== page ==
library with high arching ceilings, chandeliers, and alcoves full of books

Last month, I was working on a project to review how other academic libraries structured their donor web pages. During that review I noticed some amazing projects, and this led me down a rabbit hole. I ended up searching through more than 250 library websites to seek out some of the happening at other academic libraries. What follows is a list of my most notable finds, including announcements, social posts, and events. This is certainly not an exhaustive list, but if this is the sort of thing you enjoy or find useful, let me know in the comments! 

News and announcements

Librarians at Auburn University worked with faculty to study the effects of open access on citation counts

“To find out whether paying these APCs is worthwhile for authors, Stevison’s interdisciplinary team analyzed five years of bibliographic records totaling 146,415 articles in 152 biology journals offering both open and subscription-access options. […] They found that while paying APCs to make articles open via the “gold” route did yield increased citations, a more economical model of open access provided similar benefits.”

The Drexel University Libraries recently completed a project to digitize more than 6,000 graduate theses and dissertations that were previously available in print format only. 

“Many of the newly digitized theses and dissertations were produced by students enrolled in Drexel’s College of Medicine and its predecessors, including the Woman’s Medical College of Pennsylvania, Medical College of Pennsylvania, Hahnemann Medical College, Hahnemann University, MCP Hahnemann University, and Allegheny University.”

Fordham University Libraries has an article about Adelaide Hasse, creator of the SUDOC classification system.

“Unhappy with the Dewey Decimal System, she set about creating a classification system all her own beginning, sensibly enough, with the Agriculture Department. She developed a system organized not by title or author, but rather by department. A for agriculture, D for defense, T for treasury, etc. It may seem confusing at first, but it has a strict and coherent internal logic.”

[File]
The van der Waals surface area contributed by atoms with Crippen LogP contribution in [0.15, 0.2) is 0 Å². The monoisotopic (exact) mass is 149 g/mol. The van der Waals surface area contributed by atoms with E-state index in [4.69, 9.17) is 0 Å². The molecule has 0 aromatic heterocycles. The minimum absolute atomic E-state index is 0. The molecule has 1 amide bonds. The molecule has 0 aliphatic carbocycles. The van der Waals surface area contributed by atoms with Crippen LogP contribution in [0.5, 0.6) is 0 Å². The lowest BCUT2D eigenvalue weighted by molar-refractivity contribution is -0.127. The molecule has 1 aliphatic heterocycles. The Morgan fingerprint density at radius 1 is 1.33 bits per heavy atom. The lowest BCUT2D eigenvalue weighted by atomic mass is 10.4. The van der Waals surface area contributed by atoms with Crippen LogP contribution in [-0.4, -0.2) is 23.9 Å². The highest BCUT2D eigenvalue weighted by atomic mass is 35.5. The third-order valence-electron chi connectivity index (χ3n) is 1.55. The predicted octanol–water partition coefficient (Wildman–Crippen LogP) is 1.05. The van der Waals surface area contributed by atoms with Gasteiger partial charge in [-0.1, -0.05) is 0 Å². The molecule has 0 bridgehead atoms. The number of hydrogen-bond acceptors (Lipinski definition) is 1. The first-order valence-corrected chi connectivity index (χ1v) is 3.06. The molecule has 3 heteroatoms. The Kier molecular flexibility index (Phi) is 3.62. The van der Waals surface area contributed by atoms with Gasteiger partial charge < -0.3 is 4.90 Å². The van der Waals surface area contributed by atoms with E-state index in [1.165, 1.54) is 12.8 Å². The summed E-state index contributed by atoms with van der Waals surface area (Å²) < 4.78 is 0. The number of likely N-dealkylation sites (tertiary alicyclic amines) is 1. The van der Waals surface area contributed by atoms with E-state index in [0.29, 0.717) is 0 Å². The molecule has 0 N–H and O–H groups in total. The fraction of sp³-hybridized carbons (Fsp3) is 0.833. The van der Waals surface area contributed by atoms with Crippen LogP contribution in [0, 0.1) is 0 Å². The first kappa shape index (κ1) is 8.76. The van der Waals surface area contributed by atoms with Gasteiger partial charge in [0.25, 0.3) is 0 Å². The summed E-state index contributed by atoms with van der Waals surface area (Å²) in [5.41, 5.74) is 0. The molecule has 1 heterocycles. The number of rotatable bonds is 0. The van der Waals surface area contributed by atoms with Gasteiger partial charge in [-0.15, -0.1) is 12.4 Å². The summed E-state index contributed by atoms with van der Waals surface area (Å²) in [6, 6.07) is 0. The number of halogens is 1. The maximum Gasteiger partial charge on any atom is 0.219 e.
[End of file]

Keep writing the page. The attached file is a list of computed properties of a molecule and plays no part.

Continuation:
The University of Illinois Chicago library gives out awards to faculty members through its “Open Textbook Faculty Incentive Program” to support creation of open educational resources. 

“This award recognizes faculty who demonstrate exemplary use of open educational resources in their classrooms and leadership in using and advocating for open course material. Examples include incorporating free educational materials in courses, including open textbooks, and creating original open educational resources.”

large bound volumes stacked on a shelf
image source: Northwestern University Libraries Blog

Northwestern University Libraries recently completed a project to box up large bound volumes of newspapers: “Step 5: Put on a brave face and open compact shelving again.” I would need a brave face when confronting the above as well!

I love this “Meet Your Librarian” series that University of Oregon Libraries is currently running!

“‘It all starts with the students,’ is Morning Star’s philosophy. With her expertise and knowledge in art research, she is eager to assist anyone seeking help, and does more than offer her services as a subject librarian to help them find what they’re looking for.”

Also at UO, the librarians recently evaluated more than 100,000 volumes in an effort to revitalize and make space in their Northeast campus library. The storytelling here about the process (click on “virtual presentation”) is top-notch:

“Their efforts led to the removal and reuse of more than sixty aisles of book shelving from throughout the building at no cost to the University.”

Maps are definitely cool again (see also: LAPL’s Epic Map Battles of History [TikTok]). So it’s no surprise that ASU Library has a “Map of the Month” series:

“As with all of our Map of the Month features, if you’d like to get a scanned copy of this map, please submit a Map and Geo Service Request and we’ll be sure to get back to you within two business days, but typically sooner.”

Cornell has an exhibition of Vladimir Nabokov’s butterflies

“During his time as professor of Russian literature at Cornell (1948-1959), Nabokov collected hundreds of butterfly specimens from across the United States which he donated to the Cornell University Insect Collection.”

Students at the University of Dayton used the library’s media production studio to create Barbie-themed explorations of feminist theory:

“When teaching inspiration strikes, we all should feel supported. Creativity, innovation and collaboration make library work and education exciting. ‘This project would not have come to fruition without the library’s spaces and people.’”

UT Arlington held its second annual 24-hour Datathon:

“Datathon presented students with realistic data challenges. These challenges involved looking at a question and then collecting, processing, analyzing, and interpreting data to help solve a problem.”

Georgia Tech Library has announced its third artist-in-residence, Bojana Ginn:

“Interested in the microscopic worlds of the body and environment in the age of digital and biotechnologies, Ginn explores human identity, mental health, AI and virtual reality, the techno-sphere, and trans-humanism.”